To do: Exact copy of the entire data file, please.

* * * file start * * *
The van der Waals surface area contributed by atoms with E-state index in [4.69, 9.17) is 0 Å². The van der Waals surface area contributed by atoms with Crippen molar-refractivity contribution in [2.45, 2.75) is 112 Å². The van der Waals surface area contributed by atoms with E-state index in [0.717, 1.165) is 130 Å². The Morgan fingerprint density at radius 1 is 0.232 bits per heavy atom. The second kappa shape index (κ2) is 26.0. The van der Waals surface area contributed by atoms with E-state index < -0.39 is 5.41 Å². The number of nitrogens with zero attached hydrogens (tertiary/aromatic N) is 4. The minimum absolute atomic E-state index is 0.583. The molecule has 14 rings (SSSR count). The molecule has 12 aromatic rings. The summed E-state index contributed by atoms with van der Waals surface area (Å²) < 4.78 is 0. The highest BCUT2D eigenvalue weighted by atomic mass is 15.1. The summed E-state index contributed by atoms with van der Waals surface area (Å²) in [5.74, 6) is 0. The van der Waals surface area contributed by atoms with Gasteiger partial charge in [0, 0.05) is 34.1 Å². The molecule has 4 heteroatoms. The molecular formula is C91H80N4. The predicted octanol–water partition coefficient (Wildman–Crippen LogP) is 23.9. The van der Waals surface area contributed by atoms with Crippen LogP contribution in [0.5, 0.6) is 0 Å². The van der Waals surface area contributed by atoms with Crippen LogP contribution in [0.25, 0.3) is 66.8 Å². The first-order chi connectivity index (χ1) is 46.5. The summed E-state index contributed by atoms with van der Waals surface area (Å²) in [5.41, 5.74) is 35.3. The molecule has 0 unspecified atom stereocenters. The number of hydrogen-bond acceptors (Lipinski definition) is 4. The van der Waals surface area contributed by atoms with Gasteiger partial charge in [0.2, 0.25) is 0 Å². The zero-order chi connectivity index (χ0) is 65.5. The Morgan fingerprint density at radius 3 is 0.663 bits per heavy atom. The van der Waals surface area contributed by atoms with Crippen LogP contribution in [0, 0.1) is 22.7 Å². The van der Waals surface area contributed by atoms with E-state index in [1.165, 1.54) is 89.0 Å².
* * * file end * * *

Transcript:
The van der Waals surface area contributed by atoms with E-state index in [4.69, 9.17) is 0 Å². The van der Waals surface area contributed by atoms with Crippen molar-refractivity contribution in [2.45, 2.75) is 112 Å². The van der Waals surface area contributed by atoms with E-state index in [0.717, 1.165) is 130 Å². The Morgan fingerprint density at radius 1 is 0.232 bits per heavy atom. The second kappa shape index (κ2) is 26.0. The van der Waals surface area contributed by atoms with E-state index < -0.39 is 5.41 Å². The number of nitrogens with zero attached hydrogens (tertiary/aromatic N) is 4. The minimum absolute atomic E-state index is 0.583. The molecule has 14 rings (SSSR count). The molecule has 12 aromatic rings. The summed E-state index contributed by atoms with van der Waals surface area (Å²) < 4.78 is 0. The highest BCUT2D eigenvalue weighted by atomic mass is 15.1. The summed E-state index contributed by atoms with van der Waals surface area (Å²) in [5.74, 6) is 0. The van der Waals surface area contributed by atoms with Gasteiger partial charge in [0, 0.05) is 34.1 Å². The molecule has 4 heteroatoms. The molecular formula is C91H80N4. The predicted octanol–water partition coefficient (Wildman–Crippen LogP) is 23.9. The van der Waals surface area contributed by atoms with Crippen LogP contribution in [0.5, 0.6) is 0 Å². The van der Waals surface area contributed by atoms with Crippen LogP contribution in [0.25, 0.3) is 66.8 Å². The first-order chi connectivity index (χ1) is 46.5. The summed E-state index contributed by atoms with van der Waals surface area (Å²) in [5.41, 5.74) is 35.3. The molecule has 0 unspecified atom stereocenters. The number of hydrogen-bond acceptors (Lipinski definition) is 4. The van der Waals surface area contributed by atoms with Gasteiger partial charge in [0.2, 0.25) is 0 Å². The zero-order chi connectivity index (χ0) is 65.5. The Morgan fingerprint density at radius 3 is 0.663 bits per heavy atom. The van der Waals surface area contributed by atoms with Crippen LogP contribution in [0, 0.1) is 22.7 Å². The van der Waals surface area contributed by atoms with E-state index in [1.165, 1.54) is 89.0 Å².